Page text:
On Tuesday, Grantland published a post by Jonah Lehrer that set the interwebs aflutter. It's the kind of piece you've read a million times before: Numbers are ruining sports! It probably wouldn't have garnered as much attention had it not been featured at Bill Simmons' new endeavor. Grantland purports to be something completely new, yet Lehrer's piece was the sports writing equivalent of "Why don't they make the plane out of the black box?"
Lehrer's post ("The Math Problem") is mostly about basketball, but does touch on baseball a bit, so it seems fitting and relevant to discuss it here. Especially since the new Mets front office is so deeply associated with Moneyball, filled with folks who either inspired Billy Beane (Sandy Alderson) or worked for him (Ricciardi, DePodesta), which has inspired a few snide "Moneyball Mets" remarks whenever the lineup logs more than one walk a game. And since many of the arguments Lehrer posits (if they can even be called that) have been leveled against sabermetric types in baseball for decades.
The crux of Lehrer's article, like literally hundreds of similar anti-sabermetric diatribes, is that in concentrating on numbers so much, we've lost the ability to appreciate the intangible. Kids will grow up able to win their fantasy leagues but unable to appreciate the spectacle of sport. It's all based on Lehrer's fear and worry (his words) that sports are being run in such a way these days, that "coaches and fans use the numbers as an excuse to ignore everything else." Is there any specific, concrete evidence to support this thesis? No, which I guess is fitting, considering the piece is essentially opposed to evidence on principle.
The largest examples Lehrer cites are the Dallas Mavericks, who just won an NBA championship despite being statistically inferior to playoff opponents like the Lakers and Heat. The problem is, the Mavs are, by their own admission, one of the more stat-minded teams in the league. Look no further than team owner Mark Cuban, who wrote the foreword to Jonah Keri's The Extra 2% and filled said forward with many parallels between how the Tampa Bay Rays used advanced analyses to their advantage and how Dallas did the same.
The truth is, despite Lehrer's fears, and despite the fact that more front offices are using sabermetric tools than ever, I can't believe that this has trickled down to the way games are managed or played. Managers/coaches remain largely conservative folks, in terms of in-game moves, lineup construction, and so on, because experimenting is not conducive to job stability in any sport. Even when you watch the Oakland A's, who are supposedly managed from up top by Mr. Beane himself, you'd be hard pressed to find any moves or strategies that are decidedly sabermetric.
I believe even less that numbers have somehow prevented fans from appreciating the intangible. Most fans still react to the games they love in irrational ways. Fans don't automatically love the statistically perfect player the most. They've always liked certain players more than others for intangible reasons, and they always will. It's part of the drama of sports: The scrappy guy no one believed in coming through in a big spot. Think of former Met favorites like Joe McEwing or Benny Agbayani, flawed players who fans loved in large part because their respective physiques made them look less like athletes and more like average schmoes. I bet there are still Met fans who like one of these guys better than Mike Piazza, despite the fact that he is a future Hall of Famer and McEwing and Agbayani most assuredly are not.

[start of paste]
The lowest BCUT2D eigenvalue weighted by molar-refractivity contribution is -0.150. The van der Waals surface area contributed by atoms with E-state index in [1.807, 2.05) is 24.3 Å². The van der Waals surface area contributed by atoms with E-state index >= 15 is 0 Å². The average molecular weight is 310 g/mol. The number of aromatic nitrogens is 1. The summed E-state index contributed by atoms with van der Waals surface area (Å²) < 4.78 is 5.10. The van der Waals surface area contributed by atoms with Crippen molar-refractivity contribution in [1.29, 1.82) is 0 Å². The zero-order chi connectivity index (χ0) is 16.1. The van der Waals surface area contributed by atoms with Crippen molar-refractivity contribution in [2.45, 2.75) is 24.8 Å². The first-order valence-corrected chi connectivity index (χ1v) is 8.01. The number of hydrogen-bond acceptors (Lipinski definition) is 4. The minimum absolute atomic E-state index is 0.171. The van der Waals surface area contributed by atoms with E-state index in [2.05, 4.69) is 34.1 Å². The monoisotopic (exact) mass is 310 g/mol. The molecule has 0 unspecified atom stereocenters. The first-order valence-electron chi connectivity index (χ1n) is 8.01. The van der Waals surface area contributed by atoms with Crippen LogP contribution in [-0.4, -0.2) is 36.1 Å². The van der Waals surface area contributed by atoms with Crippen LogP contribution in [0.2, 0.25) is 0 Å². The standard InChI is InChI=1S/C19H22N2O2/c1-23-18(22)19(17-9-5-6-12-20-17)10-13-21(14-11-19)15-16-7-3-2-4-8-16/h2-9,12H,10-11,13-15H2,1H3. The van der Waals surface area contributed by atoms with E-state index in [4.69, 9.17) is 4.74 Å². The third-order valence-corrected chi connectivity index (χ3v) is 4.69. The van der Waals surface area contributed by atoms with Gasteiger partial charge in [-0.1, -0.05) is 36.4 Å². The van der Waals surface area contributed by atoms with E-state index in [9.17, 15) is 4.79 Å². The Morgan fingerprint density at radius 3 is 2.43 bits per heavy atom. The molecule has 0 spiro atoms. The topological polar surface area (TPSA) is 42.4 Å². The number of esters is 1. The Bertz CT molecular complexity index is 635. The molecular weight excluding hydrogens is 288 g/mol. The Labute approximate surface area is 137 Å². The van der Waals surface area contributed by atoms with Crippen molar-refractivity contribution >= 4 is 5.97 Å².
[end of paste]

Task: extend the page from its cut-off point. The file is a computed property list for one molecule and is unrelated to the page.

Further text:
There's no stat that's been devised that could somehow keep fans from reacting to sports this way. There's not a sabermetrician out there who'd want to devise such a thing. And yet, articles like Lehrer's pitch like some kind of deadly indoctrination tool. They cast advanced stats in the same light as a red-scare piece from the 1950s would talk about Communism, as a dangerously seductive thing, not so much a tool or an ideology as a disease.
If sabermetrics are truly a clear and present danger to how sports are played and enjoyed, there has to be some tangible evidence of their adverse affects. There has to be a team out there who has destroyed their organization by listening to stats too much, or a fanbase that became so obsessed with numbers they stopped watching games.
The simple fact is, there is no such evidence. If anything, there are abundant examples of teams who clung to a completely non-sabermetric way of doing things and endangered their long-term feature. Just look at the Mets, their bloated payroll and their barren farm system. For a good decade, across several GM's regimes, the Mets' approach to winning was to pay for free agents--overpay, usually--trade away prospects, and repeat as needed. That's how they landed in a situation where they suddenly have to decide between keeping David Wright and Jose Reyes. (Well, that and Bernie Madoff.)
Lehrer seems to not care that, if he so chooses, he can simply ignore advanced stats. He can simply watch games on TV or listen on the radio, and for the most part he'll be able to enjoy the action without the intrusion of any stat more complicated than OBP. Meanwhile, those who want sabermetric views of the game can pursue them.
In the absence of any evidence that sabermetrics do real harm to sports, pieces like Lehrer are the sports equivalent of saying my love of Thai food endangers his love of Chinese. You know we all don't have to enjoy the same meal, right?